Time to try a Brunello

  • Leonardo Bellaccini of San Felice Winery (Photograph submitted)

    Leonardo Bellaccini of San Felice Winery (Photograph submitted)


Last weekend we had friends over for dinner and I opened a bottle of brunello.

Its brilliance was a reminder of why I have spent so much of my life trying to understand the magic of wine.

In 1865 the appellation of Brunello di Montalcino was created. It was the hard work of a pharmacist named Clemente Santi, and his passion for viticulture, that showed the potential for sangiovese grown around the small and ancient hilltop town of Montalcino.

This grape is planted throughout Italy, but only Brunello insists that 100 per cent of the wine must be this grape; other areas such as Chianti, allow up to 15 per cent of other varietals. The clones used in Montalcino are unique to the region and best suit its distinctive soils.

Four generations of the Piccini family have produced wines in Tuscany and it all started for them in 1882. Their Piccini 2012 Brunello di Montalcino displays intense aromas of black cherries, liquorice and nutmeg with a rich and complex palate. It is well balanced with a pleasant tannic structure, accentuated by typical sangiovese acidity. Wine.com rates it 92/100 and says: “Simply a classic effort, the handsome 2012 Piccini Brunello di Montalcino excels with fine red and black fruits, savoury spices, and earth in its aromas and flavours.” $42.55.

Piccini 2012 Villa Al Cortile Brunello displays an almost impenetrable dark red colour and it is sustained and round with complex notes of liquorice and ripe black cherry, both powerful and classy. Full, ripe, spicy black-skinned fruit on the palate and smooth tannins expose great elegance. $47.25.

San Felice 2013 Campogiovanni Brunello di Montalcino is the wine that I referred to in the first paragraph and I explained to our guests that the highly respected wine maker, Leonardo Bellaccini, has stayed in our home.

Robert Parker has recently retired, but I would like to quote what he thinks of this wine: “92/100. Made in a traditional manner with three years of ageing in large Slavonian oak casks, the 2013 Brunello di Montalcino Campogiovanni is a beautifully polished and delicate wine. This vintage is also very accessible, meaning you also will be able to enjoy it in the near and medium term. Its appearance is dark and velvety, and the bouquet opens to bold aromas of cherry and black currant. This wine gives you an authentic taste of Tuscany.” $56.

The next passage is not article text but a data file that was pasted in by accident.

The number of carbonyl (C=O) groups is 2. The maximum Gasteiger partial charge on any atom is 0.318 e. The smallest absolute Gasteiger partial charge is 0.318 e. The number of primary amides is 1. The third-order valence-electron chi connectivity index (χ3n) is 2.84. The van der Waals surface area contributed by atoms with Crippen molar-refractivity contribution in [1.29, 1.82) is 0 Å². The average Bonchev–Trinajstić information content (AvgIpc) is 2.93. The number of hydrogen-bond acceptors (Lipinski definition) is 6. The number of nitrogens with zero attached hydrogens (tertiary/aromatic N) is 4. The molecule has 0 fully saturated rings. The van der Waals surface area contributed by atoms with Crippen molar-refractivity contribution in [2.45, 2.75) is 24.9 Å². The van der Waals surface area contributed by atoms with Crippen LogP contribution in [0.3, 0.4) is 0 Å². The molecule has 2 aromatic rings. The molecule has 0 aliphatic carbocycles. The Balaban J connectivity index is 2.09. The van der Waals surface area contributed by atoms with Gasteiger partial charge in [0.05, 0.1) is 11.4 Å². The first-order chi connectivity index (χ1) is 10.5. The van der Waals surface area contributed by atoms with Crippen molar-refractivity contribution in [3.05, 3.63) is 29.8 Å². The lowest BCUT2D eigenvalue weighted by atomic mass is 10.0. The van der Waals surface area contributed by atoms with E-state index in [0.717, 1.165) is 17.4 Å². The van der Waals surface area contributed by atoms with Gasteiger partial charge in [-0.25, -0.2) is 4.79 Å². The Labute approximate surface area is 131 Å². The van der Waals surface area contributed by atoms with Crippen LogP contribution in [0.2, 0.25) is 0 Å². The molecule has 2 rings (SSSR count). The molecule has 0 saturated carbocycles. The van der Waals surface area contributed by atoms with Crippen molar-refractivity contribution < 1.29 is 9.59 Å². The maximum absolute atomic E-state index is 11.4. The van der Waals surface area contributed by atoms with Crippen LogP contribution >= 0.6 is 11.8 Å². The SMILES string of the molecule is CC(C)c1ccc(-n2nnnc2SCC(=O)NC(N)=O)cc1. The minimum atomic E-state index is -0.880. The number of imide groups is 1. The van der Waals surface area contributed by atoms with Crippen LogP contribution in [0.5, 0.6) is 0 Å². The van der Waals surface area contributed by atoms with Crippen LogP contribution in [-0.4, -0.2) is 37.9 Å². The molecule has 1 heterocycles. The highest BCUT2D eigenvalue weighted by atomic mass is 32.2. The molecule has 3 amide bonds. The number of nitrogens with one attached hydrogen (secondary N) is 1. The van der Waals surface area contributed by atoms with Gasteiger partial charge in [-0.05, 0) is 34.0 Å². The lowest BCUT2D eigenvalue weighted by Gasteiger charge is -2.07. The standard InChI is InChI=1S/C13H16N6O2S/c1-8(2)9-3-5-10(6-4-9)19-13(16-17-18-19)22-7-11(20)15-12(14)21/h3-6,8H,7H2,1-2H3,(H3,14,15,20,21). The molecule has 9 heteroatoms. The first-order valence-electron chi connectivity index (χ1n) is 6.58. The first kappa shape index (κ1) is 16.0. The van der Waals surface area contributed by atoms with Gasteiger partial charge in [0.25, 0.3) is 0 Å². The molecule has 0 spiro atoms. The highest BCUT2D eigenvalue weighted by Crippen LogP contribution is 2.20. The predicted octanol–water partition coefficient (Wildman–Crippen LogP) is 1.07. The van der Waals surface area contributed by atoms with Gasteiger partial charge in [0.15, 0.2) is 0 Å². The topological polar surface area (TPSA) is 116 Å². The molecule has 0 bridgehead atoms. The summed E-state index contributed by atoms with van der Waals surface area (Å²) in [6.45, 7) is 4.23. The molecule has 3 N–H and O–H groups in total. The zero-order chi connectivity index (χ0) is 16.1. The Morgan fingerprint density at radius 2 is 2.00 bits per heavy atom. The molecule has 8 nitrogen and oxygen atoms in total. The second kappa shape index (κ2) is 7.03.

I think back to a wonderful evening when my wife and I were the guests for a very traditional Tuscan dinner in the Fuligny family home. I feel most fortunate to be able to offer you their 2011 Fuligny Brunello di Montalcino that Wine Enthusiast magazine describes in this way: “Delicate scents of pressed blue flower, sun-baked earth, red berry and dark spice emerge in the glass. The elegant, structured palate offers mature wild cherry, crushed blackberry, white pepper and liquorice alongside a backbone of fine-grained tannins. A cinnamon note closes the finish. Give this a few more years to unwind then enjoy. 93/100.” $71.80.

Close neighbour Andrea Costanti also attended the dinner; his family settled in the area in the 1400s. Wine Enthusiast is one of the more conservative publications when it comes to high scores, but they rate our Costanti 2013 Brunello di Montalcino 97/100 and write: “Delicately scented, this offers underbrush, pressed violet and wild berry aromas. It’s medium-bodied and loaded with elegance, delivering crushed raspberry, Morello cherry, liquorice and a hint of pipe tobacco set against taut, refined tannins. Bright acidity provides balance. $80.20.

At an average elevation of 480 metres above sea level, Poggio Antico’s vineyards are among the highest in the Brunello region. Thanks to this unique and blessed spot, Poggio Antico wines are characterised by their elegance and this is the case with our Poggio Antico Alerto 2011 Brunello. James Suckling writes: “Fantastic aromas of bright black cherry and flowers. Very fragrant. Full body, firm and silky tannins. Extremely structured for a 2011. Wonderful length and beauty. Drink or hold. 95/100.” $79.

From the grandson of the brunello inventor we stock Biondi Santi 2008 Brunello di Montalcino Annata. This wine is produced from vines that are between ten and 25 years old and the basic characteristic of their Greppo clones are their ability for longevity (up to 40 years). To allow the flavour to fully unfold, the bottle should be opened and a bit of wine poured out. Leave it for at least eight hours before drinking and experiencing classic underbrush, tobacco, smoke, liquorice and black cherries. $160.40.

This column is an advertorial for Burrows Lightbourn Ltd. E-mail mrobinson@bll.bm or 295-0176. Burrows Lightbourn has stores in Hamilton (Front Street East, 295-1554), Paget (Harbour Road, 236-0355) and St George’s (York Street, 297-0409). Visit www.wineonline.bm.<;/i>

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Published Oct 7, 2019 at 9:47 am (Updated Oct 7, 2019 at 9:47 am)

Time to try a Brunello

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